T-Mobile USA has replaced Yahoo with Google as its default search engine on mobile phones, such as BlackBerry smartphones. Yahoo says it will continue to work with T-Mobile, citing the recent partnership on Yahoo Mail and Yahoo Messenger and on content services such as the placement of various Yahoo services on T-Mobile's Web2Go portal. Default search deals significantly improve search engine market share, as users are more likely to carry out searches through the search engine presented by the browser.
Wireless carriers AT&T and T-Mobile are playing a game of musical
default search engines, giving and taking away in a fun display of mobile phone
Days after iPhone carrier AT&T said it had chosen Yahoo
as the default search
engine for the Android-based Motorola Backflip, T-Mobile USA replaced Yahoo
with Google as its default search engine on mobile phones such as RIM
BlackBerrys and Windows Mobile devices.
MocoNews broke the story
March 5. When asked for comment on the coup, a
Google spokesperson referred eWEEK to T-Mobile, which did not respond to a
request for comment.
However, Yahoo confirmed that the search component that formed the
foundation of T-Mobile's Web2Go service
in November 2008 had expired.
A Yahoo spokesperson stressed that T-Mobile and Yahoo will continue to work
together, citing the recent partnership on Yahoo Mail and Yahoo Messenger and
on content services such as the "prominent placement of Yahoo News, Yahoo
Sports, Yahoo Finance, Flickr and weather" on T-Mobile's Web2Go portal.
Moreover, Yahoo is still the exclusive mobile search service for the
millions of users of T-Mobile in Europe.
Yahoo also took a shot at search rival giant Google with this competitive
"Mobile is a key priority for
Yahoo, as we are at the forefront of innovation and the development of
personally relevant Internet experiences for consumers globally. With more than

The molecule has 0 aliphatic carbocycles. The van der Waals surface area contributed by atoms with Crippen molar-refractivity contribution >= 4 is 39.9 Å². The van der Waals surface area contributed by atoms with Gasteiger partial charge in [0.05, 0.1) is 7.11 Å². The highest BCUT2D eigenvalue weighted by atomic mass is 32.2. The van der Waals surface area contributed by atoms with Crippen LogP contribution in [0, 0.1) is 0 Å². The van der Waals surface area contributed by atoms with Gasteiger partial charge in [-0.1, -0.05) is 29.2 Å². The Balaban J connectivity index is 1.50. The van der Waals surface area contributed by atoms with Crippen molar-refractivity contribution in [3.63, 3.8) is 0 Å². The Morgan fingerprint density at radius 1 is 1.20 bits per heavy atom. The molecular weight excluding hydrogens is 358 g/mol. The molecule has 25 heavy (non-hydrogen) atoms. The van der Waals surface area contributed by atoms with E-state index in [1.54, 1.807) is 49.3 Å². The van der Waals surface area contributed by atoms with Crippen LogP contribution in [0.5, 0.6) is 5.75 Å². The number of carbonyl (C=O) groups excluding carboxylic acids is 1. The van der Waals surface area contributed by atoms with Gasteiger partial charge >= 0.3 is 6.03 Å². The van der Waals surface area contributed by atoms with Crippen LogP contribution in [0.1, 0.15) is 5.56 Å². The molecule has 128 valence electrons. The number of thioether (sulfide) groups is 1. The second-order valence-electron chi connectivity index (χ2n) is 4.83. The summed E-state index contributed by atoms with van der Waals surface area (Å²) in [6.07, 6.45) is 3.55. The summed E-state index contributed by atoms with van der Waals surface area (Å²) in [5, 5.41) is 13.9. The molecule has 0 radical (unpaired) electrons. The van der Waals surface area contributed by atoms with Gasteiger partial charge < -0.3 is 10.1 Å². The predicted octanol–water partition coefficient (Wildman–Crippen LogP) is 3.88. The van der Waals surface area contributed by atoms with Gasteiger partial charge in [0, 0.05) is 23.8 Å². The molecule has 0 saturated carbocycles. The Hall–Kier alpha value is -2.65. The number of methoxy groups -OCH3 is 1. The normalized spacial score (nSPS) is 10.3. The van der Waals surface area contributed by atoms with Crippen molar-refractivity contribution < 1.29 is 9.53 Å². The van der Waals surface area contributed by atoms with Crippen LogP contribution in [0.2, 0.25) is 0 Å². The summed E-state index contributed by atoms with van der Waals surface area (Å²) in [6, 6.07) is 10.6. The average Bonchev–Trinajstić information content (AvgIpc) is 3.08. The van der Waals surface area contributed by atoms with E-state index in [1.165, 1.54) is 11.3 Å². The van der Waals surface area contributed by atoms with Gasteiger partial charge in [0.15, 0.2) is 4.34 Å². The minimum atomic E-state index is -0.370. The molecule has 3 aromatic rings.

80 carrier partnerships for our award-winning mobile search experience,
including the recently announced partnerships with O2 in Germany and Chunghwa Telecom in Taiwan, we are displacing our largest search
competitor as the trusted partner of choice."
Default search deals are significant ways to pad search engine market share,
as the search engine that pops up when a user loads a Web browser is more
likely to be chosen, for expediency's sake.
However, this won't affect some savvy users who are exacting in their search
tastes. These users will simply switch to Google, Bing or Yahoo regardless of
what the default provider is on a device.
Yahoo remains strong on mobile devices, but Google is gaining serious mobile
momentum through two main channels. First, Google is the default search
provider for Apple's iPhone via AT&T.
Second, T-Mobile heartily supports Google's Android platform, offering the
G1, MyTouch 3G and the new Nexus One smartphones. Naturally, Google is the
default search engine on those devices over Yahoo, which is losing search
market share on the desktop, and Microsoft's Bing.
Bing secured the default search slot
for phones offered by No. 1
U.S. wireless network Verizon Wireless in January 2009. That deal was reportedly
worth $500 million.
With AT&T picking Yahoo over Google for the Backflip and T-Mobile
booting Yahoo in favor of Google, the game of musical default search engines is
getting more interesting. So, the current score: Verizon defaults to Bing,
AT&T points to Yahoo, and Sprint and T-Mobile go with Google (as noted
earlier, T-Mobile is staying with Yahoo in Europe).